This is my summary of chapter seven of The Shallows: How the internet is changing the way we read, think and remember, by Nicholas Carr. For my summary of the previous chapter, chapter six, please click here.
This is finally the chapter where Carr gets to the real point of the book!
What can science tell us about the actual effects that internet use is having on the way our minds work?
Dozens of studies point to the fact that when we go online we enter an environment that promotes cursory reading, hurried and distracted thinking, and superficial learning. It is possible to think deeply while surfing the net, it’s just not the kind of thinking that that the technology encourages or rewards.
The Net delivers the kind of sensory and cognitive stimuli – repetitive, intensive, interactive, addictive – that have been show to result in strong and rapid alternations in brain circuits and functions. With the exception of alphabets and number systems, the Net may well be the single most powerful mind-altering technology that has ever come into general use.
The Net encourages all our senses simultaneously – except, so far, smell and taste. It also provides a high-speed system for delivering responses and rewards:
- When we click a link, we get something new to look at.
- When we Google a key word, we receive something interesting to appraise
- When we send an instant message, we often get an instant reply,
- When we write a blog post, we get comments and new users.
The Net commands our attention with far greater insistence that TV or radio: just look at a teenager on their phone as an example, what you see is a mind consumed with a medium, oblivious to everything else going on around them.
The interactivity of the Net amplifies this effect…. The self-consciousness magnifies the intensity of the involvement… particularly for the young.
One of the paradoxes…. The Net seizes our attention only scatter it. The Net’s cacophony of stimuli short circuits both conscious and unconscious thought, preventing our minds from thinking either deeply or creatively.
What we’re not doing online is just as important as what we are doing… web pages crowd out time we spend reading books, bite sized messages crowds out the time we spend constructing sentences and paragraphs, time hopping across hyperlinks crowds out the time we devote to quiet reflection and contemplation.
Evidence on how the Net is changing our Brains
The rest of this chapter Carr devotes to outlining the evidence on how increased use of the Net is changing our brains, most of it decreasing our ability to concentrate, but he does note that not all changes are necessarily bad!
I won’t outline the research extensively, it seems to make more sense to link to some more recent research in forthcoming blog posts, so just the gist here…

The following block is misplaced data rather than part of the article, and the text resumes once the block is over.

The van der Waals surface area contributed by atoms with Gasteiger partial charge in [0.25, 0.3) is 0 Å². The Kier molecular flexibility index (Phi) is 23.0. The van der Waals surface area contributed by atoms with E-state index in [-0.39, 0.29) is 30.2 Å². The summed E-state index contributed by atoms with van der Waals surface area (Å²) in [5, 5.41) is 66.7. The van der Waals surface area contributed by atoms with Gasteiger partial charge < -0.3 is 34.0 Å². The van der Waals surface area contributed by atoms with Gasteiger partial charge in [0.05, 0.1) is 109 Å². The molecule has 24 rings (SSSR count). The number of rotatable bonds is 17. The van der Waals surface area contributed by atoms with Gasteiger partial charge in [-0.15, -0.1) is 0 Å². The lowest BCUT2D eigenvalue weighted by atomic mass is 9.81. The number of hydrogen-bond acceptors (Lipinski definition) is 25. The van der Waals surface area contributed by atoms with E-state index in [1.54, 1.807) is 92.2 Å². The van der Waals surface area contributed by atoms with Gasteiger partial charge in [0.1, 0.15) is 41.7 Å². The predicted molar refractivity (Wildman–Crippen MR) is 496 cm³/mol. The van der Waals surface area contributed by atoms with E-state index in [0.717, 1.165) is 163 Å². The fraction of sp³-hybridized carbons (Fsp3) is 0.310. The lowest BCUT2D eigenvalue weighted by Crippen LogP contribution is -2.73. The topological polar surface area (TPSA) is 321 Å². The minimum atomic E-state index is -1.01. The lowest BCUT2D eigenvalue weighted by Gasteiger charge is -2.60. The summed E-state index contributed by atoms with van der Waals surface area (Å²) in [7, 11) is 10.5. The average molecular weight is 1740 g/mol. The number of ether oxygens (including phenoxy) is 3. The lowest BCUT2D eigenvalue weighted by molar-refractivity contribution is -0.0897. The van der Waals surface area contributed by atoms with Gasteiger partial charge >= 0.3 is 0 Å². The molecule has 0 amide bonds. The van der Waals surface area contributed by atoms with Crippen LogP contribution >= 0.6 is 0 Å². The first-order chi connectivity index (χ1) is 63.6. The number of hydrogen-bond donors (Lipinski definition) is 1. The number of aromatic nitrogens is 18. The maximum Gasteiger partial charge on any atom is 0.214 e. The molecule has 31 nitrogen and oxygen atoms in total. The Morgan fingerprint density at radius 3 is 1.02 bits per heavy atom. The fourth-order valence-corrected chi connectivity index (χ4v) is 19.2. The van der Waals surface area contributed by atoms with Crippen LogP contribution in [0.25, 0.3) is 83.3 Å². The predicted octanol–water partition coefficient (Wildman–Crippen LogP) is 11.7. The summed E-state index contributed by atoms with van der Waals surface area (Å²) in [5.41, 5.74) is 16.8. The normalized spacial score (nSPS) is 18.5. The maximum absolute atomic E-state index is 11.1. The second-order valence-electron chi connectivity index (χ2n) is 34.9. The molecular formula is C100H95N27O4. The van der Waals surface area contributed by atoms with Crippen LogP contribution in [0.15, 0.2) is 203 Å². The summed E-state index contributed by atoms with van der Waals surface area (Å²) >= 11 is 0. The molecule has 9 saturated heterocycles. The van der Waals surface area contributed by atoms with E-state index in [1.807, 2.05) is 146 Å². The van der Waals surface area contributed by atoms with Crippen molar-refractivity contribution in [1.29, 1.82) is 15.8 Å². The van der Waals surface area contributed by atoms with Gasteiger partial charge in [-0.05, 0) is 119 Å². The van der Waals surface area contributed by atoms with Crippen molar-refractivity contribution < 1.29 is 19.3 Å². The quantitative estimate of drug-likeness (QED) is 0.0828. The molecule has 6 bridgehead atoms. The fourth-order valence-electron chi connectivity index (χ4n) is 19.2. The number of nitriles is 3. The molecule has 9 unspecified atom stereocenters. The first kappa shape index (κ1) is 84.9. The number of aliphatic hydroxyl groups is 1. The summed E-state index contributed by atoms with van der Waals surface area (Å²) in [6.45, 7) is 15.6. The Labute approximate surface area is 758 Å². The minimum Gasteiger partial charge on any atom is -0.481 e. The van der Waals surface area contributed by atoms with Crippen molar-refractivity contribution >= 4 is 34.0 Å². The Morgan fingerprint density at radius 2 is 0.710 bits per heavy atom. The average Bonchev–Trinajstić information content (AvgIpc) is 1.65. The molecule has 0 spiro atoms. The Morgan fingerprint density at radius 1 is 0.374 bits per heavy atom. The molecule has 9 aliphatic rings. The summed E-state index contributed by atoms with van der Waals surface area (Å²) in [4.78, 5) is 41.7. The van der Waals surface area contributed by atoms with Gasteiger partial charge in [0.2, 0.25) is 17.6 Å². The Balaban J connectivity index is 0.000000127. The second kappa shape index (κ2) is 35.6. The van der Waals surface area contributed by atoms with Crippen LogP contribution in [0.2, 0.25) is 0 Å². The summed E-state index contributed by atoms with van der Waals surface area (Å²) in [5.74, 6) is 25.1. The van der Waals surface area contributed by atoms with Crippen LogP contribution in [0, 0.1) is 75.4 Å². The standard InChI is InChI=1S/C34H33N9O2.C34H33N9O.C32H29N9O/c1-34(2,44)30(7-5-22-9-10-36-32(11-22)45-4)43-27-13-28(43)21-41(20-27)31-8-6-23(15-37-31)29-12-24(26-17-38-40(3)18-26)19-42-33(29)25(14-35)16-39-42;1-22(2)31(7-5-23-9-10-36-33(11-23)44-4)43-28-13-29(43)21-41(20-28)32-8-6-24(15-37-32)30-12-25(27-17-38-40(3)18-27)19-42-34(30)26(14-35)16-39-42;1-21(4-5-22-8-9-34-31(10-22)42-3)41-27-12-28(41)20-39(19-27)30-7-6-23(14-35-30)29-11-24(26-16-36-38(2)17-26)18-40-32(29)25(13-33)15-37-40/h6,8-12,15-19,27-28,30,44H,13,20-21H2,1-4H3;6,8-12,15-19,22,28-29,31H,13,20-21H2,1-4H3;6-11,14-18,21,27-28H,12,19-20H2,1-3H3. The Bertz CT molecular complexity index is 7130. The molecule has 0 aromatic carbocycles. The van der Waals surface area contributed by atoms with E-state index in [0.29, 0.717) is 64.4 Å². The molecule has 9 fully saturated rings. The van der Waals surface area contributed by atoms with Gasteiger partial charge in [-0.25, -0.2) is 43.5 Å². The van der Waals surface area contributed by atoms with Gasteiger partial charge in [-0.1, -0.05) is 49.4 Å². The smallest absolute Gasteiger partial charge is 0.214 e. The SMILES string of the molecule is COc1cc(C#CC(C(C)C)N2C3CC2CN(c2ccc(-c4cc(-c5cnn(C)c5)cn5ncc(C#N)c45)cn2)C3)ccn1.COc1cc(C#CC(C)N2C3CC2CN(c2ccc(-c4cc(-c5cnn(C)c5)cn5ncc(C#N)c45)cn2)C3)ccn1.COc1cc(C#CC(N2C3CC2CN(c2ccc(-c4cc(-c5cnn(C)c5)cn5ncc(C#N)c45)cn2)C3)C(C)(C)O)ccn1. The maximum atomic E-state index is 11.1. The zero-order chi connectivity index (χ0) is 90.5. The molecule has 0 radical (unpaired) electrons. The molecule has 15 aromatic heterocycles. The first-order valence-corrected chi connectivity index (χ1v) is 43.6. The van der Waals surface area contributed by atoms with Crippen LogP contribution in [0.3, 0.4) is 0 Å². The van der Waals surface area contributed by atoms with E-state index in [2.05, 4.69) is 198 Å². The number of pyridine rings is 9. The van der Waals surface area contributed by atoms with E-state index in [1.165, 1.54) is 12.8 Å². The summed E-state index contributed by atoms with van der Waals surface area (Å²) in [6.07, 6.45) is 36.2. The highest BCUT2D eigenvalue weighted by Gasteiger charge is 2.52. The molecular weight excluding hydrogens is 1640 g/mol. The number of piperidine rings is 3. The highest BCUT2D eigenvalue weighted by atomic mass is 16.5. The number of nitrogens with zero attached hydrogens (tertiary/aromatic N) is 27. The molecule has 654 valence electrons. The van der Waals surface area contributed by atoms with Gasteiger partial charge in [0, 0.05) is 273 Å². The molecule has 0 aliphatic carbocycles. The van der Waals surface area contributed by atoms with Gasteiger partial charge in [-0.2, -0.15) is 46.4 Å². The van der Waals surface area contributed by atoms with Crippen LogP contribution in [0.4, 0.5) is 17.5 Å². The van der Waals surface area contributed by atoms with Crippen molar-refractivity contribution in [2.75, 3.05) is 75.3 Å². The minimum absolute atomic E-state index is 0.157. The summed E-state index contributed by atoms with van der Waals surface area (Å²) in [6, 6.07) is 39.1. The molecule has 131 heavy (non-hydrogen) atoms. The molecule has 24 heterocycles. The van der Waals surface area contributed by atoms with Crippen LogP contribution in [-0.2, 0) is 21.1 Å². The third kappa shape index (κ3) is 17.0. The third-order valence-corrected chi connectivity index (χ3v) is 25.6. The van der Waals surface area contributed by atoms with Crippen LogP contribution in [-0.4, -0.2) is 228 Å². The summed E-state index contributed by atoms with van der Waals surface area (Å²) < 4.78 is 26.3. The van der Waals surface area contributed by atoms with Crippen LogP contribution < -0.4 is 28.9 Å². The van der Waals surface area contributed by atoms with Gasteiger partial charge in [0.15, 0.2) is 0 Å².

Garry Small conducted some research in 2008 in which he found that a region in the brain – the dorsolateral prefrontal cortex was more active in experience net users compared to novice net users. He also got the novice net users to surf the web for an hour a day for six days and on retesting found that this part of the brain was much more active.
When reading regular text, experienced net users have active prefrontal cortexes, while less experienced surfers do not – this is the part of brain associated with decision making and evaluation rather than interpreting.
The mind of a book reader is calm, the mind of a surfer is buzzing.
The depth of our intelligence hinges on our ability to transfer information from our working memory to our long term memory and weave it into conceptual schemas – but we can only store a certain amount of information at a time… our cogntivie load – when this is breached, info is not transferred.
Two of the biggest sources of cognitive overlaod are divided attention and extraneous problem solving, both things the internet encourages.
Frequently switching between tasks can greatly add to our cognitive load.
Evidence that web pages are skimmed…
Carr now cites various pieces of research that people who get information from just one source remember more information when tested. It seems that multimedia education do not work to improve learning, necessarily.
There are a few upsides to our changing brains in the internet age…..
- Encourages speed of shifting visual focus
- Fast paced problem solving
- Expansion in capacity of working memory.
However, overall, multitasking hampers our ability to think creatively and deeply….. it odes not make us more productive.
For my summary of chapter eight please click here. To purchase the book (it’s a cracking read!) please click below!
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